The Queen’s Head Inn, Kirkby La Thorpe
Katrina Burrill visits The Queen’s Head Inn in Kirkby La Thorpe.
Nestled in the south of the countryside The Queen’s Head Inn offers a cosy, yet stylish setting. With a traditional bar and a large open fireplace the entrance is at the heart of the pub. The restaurant spans two separate areas offering dinners a quiet and relaxed atmosphere. During the summer months there is also a large garden.
Owner and chef, John Clark has turned the pub into an acclaimed restaurant and serves a menu to rival many other eateries. With a passion for creating beautiful food, stemming from his upbringing on a farm in North Lincolnshire, and his experience working at the Château de Bellecroix in Chagny, in the heart of the Burgundy wine region John came back to his roots and bought The Queen’s Head, where he now serves an array of locally produced food.
When we arrived we were welcomed into the warm bar area and offered drinks and a menu to peruse while taking in the setting. In the bar there was an open fire which gave out plenty of warmth and made it feel more homely.
The Queen’s Head serves many different menus including the lunch menu, supper time specials, à la carte and Sunday lunch. There was plenty to choose from and my partner and I decided to choose from the à la carte options. There was also a blackboard with daily specials.
For my starter I had the warm salad of seared king scallops and smoked pancetta, warm lemon and white wine vinaigrette dressing with crispy croutons. The scallops were cooked to perfection and worked wonderfully with the pancetta and salad. The dressing offered a light accompaniment and enhanced the flavour of the rest of the dish. The portion size was also perfect as a starter and left me looking forward to the rest of the meal.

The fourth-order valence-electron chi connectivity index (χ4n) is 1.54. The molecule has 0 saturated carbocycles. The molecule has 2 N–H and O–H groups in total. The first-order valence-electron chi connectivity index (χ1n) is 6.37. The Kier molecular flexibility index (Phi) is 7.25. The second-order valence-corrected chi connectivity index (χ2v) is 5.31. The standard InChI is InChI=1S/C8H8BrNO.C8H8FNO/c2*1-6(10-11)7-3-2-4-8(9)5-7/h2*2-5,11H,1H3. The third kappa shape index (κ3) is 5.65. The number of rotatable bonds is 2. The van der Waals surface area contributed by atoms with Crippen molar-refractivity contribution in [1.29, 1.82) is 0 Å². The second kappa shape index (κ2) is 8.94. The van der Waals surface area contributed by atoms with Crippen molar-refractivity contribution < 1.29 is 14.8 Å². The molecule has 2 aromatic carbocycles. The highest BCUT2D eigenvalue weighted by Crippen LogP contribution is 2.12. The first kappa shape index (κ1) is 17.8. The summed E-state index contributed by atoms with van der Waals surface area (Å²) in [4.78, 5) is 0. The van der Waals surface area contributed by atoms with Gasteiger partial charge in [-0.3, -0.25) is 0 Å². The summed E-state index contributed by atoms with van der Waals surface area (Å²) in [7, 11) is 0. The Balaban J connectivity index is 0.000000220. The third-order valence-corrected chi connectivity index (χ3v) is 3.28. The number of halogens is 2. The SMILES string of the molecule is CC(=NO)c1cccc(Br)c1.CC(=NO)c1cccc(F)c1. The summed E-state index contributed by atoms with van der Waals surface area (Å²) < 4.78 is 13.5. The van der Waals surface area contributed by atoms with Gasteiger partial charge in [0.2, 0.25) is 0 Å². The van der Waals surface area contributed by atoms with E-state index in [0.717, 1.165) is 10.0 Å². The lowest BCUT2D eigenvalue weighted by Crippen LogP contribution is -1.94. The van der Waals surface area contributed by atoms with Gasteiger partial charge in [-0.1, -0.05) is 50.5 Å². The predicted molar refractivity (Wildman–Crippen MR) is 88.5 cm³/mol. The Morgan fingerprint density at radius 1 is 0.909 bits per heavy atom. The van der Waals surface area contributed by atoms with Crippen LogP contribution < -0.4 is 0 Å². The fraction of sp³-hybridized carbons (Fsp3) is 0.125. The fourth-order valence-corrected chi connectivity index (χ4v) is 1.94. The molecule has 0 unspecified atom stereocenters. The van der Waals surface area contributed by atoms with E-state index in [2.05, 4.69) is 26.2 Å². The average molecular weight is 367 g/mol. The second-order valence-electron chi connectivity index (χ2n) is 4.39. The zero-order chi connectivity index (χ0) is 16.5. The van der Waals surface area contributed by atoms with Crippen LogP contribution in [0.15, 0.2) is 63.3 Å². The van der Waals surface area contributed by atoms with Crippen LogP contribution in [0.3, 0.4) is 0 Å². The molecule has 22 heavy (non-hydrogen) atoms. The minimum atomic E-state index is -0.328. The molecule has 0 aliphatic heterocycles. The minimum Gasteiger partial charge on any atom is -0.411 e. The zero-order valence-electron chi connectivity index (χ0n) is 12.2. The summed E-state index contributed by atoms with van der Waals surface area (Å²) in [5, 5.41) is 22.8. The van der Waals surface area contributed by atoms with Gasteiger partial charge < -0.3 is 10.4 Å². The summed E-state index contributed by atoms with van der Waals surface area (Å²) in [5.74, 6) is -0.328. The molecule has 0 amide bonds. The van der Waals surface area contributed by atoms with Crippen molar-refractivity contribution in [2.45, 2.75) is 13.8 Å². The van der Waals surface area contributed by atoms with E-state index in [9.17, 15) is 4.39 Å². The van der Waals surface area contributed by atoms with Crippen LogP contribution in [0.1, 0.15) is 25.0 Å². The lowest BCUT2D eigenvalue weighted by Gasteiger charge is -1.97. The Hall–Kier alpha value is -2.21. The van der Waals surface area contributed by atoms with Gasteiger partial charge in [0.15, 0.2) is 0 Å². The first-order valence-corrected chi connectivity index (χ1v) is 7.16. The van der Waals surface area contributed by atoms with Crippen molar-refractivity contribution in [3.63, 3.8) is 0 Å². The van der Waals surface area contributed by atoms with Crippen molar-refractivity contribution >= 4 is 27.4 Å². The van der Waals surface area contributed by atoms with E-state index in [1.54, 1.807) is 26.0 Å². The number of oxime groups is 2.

My partner opted to have fresh salmon and coriander fishcakes with dressed baby leaves and a pot of sweet chilli jam. The fishcakes were packed full with flavours and the jam was a wonderful idea as an accompaniment.
For my main course I chose the roast breast of Gressingham duck on a bed of orange braised red cabbage with a piquant orange and cognac sauce. The duck breast melted in your mouth and the cabbage had a beautiful flavour of orange and worked well with the duck. It was accompanied by a dish of fresh vegetables and a bowl of chips.
My partner chose the duo of pork which was served with black pudding, crackling and a mushroom. The pork was succulent and cooked to perfection. The black pudding had been fried in a batter which added a new dimension to the dish and it was served on a plate with green beans and grapes. It was also accompanied with local vegetables, potatoes and chips.
While we were letting our main courses settle we were able to take in the atmosphere and decoration in the dining room. Although it was a cold and windy night outside, the restaurant had a wonderful ambiance. There were many diners, some of whom were there with family and friends for an evening out and there were also some Christmas parties. It was clear to see that John had spent time decorating both the restaurant and bar area and it was designed to a high specification. The building has retained its character with open fireplaces and beams, but also had a sense of the modern with textured wallpapers. It had a wonderful homely feel that was hard to leave at the end of the evening.
For dessert my partner chose to have the chocolate, cherry and rum roulade served with a vanilla ice-cream. I opted for the Bailey’s Irish Cream crème brûlée which was served with a homemade butter shortbread. The crème brûlée was soft and mouthwatering and the shortbread was beautifully baked.
Whether you are looking for a simple lunch menu or an exclusive dining experience, The Queen’s Head has something to suit all tastes and is well worth a visit.